Introducing Intel Xe HPG

Intel Xe Core

Intel Xe CoreIntel Xe Core ©Intel

In fact, Intel does not rely on its own production for the production of the graphics chips, but on TSMC’s N6 node. In an interview conducted by the Japanese magazine ASCII (website) with Raja Koduri – the head of Intel’s GPU division – the latter said: “[….] These three, ie the cost, performance, and capacity, are taken into account when deciding which process to use “In other words, the first product, Alchemist, had the best record on TSMC’s N6.”  In the interview, Koduri also makes it clear that apart from Intel’s reference designs, there will also be custom designs from the board partners.

No high-end GPU:  Rumors about the Arc Alchemist desktop graphics cards have been circulating on the internet for a long time. It is now certain that there will be two different graphics chips, namely the ACM-G10 and the ACM-G11, on the basis of which Intel wants to launch four models – and not seven to eight models as initially assumed. This emerges from an official presentation slide that Intel recently published. In addition, the secret of Intel’s Limited Edition has finally been revealed, although it is not a limited edition, as the name suggests, but simply the reference design, i.e. the counterpart to Nvidia’s Founders Edition.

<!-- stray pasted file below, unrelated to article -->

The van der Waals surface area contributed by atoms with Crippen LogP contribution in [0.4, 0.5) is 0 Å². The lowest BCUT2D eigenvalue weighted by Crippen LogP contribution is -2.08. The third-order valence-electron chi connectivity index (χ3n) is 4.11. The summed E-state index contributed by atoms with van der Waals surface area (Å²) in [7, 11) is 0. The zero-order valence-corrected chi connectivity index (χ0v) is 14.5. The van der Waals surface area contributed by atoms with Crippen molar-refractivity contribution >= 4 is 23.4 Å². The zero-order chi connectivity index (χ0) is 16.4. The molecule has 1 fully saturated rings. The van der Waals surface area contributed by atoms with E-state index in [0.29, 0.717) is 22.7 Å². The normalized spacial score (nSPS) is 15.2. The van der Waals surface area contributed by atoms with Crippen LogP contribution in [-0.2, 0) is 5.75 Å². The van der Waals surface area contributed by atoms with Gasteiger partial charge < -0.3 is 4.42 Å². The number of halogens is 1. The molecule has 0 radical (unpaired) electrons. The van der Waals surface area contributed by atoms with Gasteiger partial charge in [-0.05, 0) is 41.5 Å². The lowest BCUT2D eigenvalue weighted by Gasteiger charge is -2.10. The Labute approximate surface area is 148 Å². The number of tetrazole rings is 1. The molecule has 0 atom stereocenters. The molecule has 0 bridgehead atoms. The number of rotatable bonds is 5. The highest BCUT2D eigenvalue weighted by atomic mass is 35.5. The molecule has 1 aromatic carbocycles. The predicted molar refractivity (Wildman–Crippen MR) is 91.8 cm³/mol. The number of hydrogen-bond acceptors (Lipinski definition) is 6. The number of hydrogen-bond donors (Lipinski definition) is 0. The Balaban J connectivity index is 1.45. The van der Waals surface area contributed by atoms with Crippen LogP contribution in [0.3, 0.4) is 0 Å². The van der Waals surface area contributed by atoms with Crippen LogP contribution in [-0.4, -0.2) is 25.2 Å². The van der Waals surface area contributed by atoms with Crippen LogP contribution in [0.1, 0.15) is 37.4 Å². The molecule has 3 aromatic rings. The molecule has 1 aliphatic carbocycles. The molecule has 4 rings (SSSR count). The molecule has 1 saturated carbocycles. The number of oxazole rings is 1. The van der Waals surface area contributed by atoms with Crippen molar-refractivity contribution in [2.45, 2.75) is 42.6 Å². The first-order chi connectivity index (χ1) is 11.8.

The top model is the Arc A770, which is based on the full ACM-G10. That means 32 X e -Cores with 32 ray tracing units and 4,096 FP32 units. The GPU has a 256-bit memory interface, to which either 16 GB or 8 GB GDDR6 video memory is connected, depending on the version, which clocks at 17.5 GB/s. The manufacturer specifies the graphics clock as 2100 MHz, whereby the gaming clock should be a good corner higher, and the power loss should be 225 watts. In terms of performance, Intel sees the Arc A770 ahead of AMD’s RX 6600 XT and between Nvidia’s RTX 3060 and RTX 3060 Ti. Intel should aim for roughly QHD gaming with high to very high settings. However, this also means that Intel cannot achieve the performance level of an RTX 3070 or RX 6700 XT with the first Arc generation, which initial rumors have assumed.

Intel Arc A770 and A750

EnlargeIntel Arc A770 and A750 ©Intel